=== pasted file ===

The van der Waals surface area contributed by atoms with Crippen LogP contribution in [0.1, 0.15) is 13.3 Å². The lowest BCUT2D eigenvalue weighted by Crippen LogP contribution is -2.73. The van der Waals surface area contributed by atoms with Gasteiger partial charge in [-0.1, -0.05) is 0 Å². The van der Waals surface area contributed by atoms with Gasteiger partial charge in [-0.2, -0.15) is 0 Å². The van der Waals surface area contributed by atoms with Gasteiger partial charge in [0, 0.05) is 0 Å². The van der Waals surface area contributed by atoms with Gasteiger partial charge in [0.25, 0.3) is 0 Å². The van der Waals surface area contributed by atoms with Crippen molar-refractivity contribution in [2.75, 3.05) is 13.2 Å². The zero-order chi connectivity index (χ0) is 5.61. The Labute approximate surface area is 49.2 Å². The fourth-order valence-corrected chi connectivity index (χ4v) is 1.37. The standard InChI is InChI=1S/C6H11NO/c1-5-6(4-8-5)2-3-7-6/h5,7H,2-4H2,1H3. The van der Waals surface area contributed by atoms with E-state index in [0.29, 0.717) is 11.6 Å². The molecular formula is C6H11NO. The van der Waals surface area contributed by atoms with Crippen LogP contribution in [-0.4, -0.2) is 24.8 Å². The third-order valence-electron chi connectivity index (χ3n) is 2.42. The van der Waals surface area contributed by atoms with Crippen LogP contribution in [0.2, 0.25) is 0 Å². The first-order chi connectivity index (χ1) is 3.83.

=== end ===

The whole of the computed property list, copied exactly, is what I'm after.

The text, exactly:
The van der Waals surface area contributed by atoms with Crippen LogP contribution in [0.1, 0.15) is 13.3 Å². The lowest BCUT2D eigenvalue weighted by Crippen LogP contribution is -2.73. The van der Waals surface area contributed by atoms with Gasteiger partial charge in [-0.1, -0.05) is 0 Å². The van der Waals surface area contributed by atoms with Gasteiger partial charge in [-0.2, -0.15) is 0 Å². The van der Waals surface area contributed by atoms with Gasteiger partial charge in [0, 0.05) is 0 Å². The van der Waals surface area contributed by atoms with Gasteiger partial charge in [0.25, 0.3) is 0 Å². The van der Waals surface area contributed by atoms with Crippen molar-refractivity contribution in [2.75, 3.05) is 13.2 Å². The zero-order chi connectivity index (χ0) is 5.61. The Labute approximate surface area is 49.2 Å². The fourth-order valence-corrected chi connectivity index (χ4v) is 1.37. The standard InChI is InChI=1S/C6H11NO/c1-5-6(4-8-5)2-3-7-6/h5,7H,2-4H2,1H3. The van der Waals surface area contributed by atoms with E-state index in [0.29, 0.717) is 11.6 Å². The molecular formula is C6H11NO. The van der Waals surface area contributed by atoms with Crippen LogP contribution in [-0.4, -0.2) is 24.8 Å². The third-order valence-electron chi connectivity index (χ3n) is 2.42. The van der Waals surface area contributed by atoms with Crippen LogP contribution in [0.2, 0.25) is 0 Å². The first-order chi connectivity index (χ1) is 3.83.